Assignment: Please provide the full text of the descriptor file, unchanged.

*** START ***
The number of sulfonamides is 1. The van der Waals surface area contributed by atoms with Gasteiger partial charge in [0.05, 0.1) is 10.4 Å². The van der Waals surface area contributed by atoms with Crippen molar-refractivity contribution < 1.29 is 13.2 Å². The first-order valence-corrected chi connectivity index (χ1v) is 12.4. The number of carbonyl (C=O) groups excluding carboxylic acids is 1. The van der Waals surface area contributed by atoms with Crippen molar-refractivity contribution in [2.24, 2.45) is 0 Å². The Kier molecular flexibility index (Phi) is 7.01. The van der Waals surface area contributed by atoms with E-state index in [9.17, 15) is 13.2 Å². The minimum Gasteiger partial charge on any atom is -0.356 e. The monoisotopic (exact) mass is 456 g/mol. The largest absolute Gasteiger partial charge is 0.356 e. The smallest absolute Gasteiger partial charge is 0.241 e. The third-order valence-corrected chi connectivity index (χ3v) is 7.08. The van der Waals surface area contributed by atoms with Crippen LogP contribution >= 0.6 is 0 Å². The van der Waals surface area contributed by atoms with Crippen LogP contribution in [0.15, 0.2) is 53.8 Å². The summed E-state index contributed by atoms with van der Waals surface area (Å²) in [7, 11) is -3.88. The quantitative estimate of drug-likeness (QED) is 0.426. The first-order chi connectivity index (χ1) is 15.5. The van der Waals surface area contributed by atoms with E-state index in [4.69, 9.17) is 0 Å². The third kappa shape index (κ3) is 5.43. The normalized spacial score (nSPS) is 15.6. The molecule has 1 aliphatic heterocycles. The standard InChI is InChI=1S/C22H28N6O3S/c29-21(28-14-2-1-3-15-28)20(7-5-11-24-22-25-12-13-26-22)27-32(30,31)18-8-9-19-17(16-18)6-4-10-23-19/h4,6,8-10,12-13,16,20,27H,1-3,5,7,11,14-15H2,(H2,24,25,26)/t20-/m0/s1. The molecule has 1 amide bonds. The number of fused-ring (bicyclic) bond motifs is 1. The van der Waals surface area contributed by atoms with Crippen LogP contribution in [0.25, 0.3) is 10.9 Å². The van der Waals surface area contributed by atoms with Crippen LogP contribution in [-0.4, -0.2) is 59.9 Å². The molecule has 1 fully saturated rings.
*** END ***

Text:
The number of sulfonamides is 1. The van der Waals surface area contributed by atoms with Gasteiger partial charge in [0.05, 0.1) is 10.4 Å². The van der Waals surface area contributed by atoms with Crippen molar-refractivity contribution < 1.29 is 13.2 Å². The first-order valence-corrected chi connectivity index (χ1v) is 12.4. The number of carbonyl (C=O) groups excluding carboxylic acids is 1. The van der Waals surface area contributed by atoms with Crippen molar-refractivity contribution in [2.24, 2.45) is 0 Å². The Kier molecular flexibility index (Phi) is 7.01. The van der Waals surface area contributed by atoms with E-state index in [9.17, 15) is 13.2 Å². The minimum Gasteiger partial charge on any atom is -0.356 e. The monoisotopic (exact) mass is 456 g/mol. The largest absolute Gasteiger partial charge is 0.356 e. The smallest absolute Gasteiger partial charge is 0.241 e. The third-order valence-corrected chi connectivity index (χ3v) is 7.08. The van der Waals surface area contributed by atoms with Crippen LogP contribution >= 0.6 is 0 Å². The van der Waals surface area contributed by atoms with Crippen LogP contribution in [0.15, 0.2) is 53.8 Å². The summed E-state index contributed by atoms with van der Waals surface area (Å²) in [7, 11) is -3.88. The quantitative estimate of drug-likeness (QED) is 0.426. The first-order chi connectivity index (χ1) is 15.5. The van der Waals surface area contributed by atoms with E-state index in [4.69, 9.17) is 0 Å². The third kappa shape index (κ3) is 5.43. The normalized spacial score (nSPS) is 15.6. The molecule has 1 aliphatic heterocycles. The standard InChI is InChI=1S/C22H28N6O3S/c29-21(28-14-2-1-3-15-28)20(7-5-11-24-22-25-12-13-26-22)27-32(30,31)18-8-9-19-17(16-18)6-4-10-23-19/h4,6,8-10,12-13,16,20,27H,1-3,5,7,11,14-15H2,(H2,24,25,26)/t20-/m0/s1. The molecule has 1 amide bonds. The number of fused-ring (bicyclic) bond motifs is 1. The van der Waals surface area contributed by atoms with Crippen LogP contribution in [0.25, 0.3) is 10.9 Å². The van der Waals surface area contributed by atoms with Crippen LogP contribution in [-0.4, -0.2) is 59.9 Å². The molecule has 1 fully saturated rings.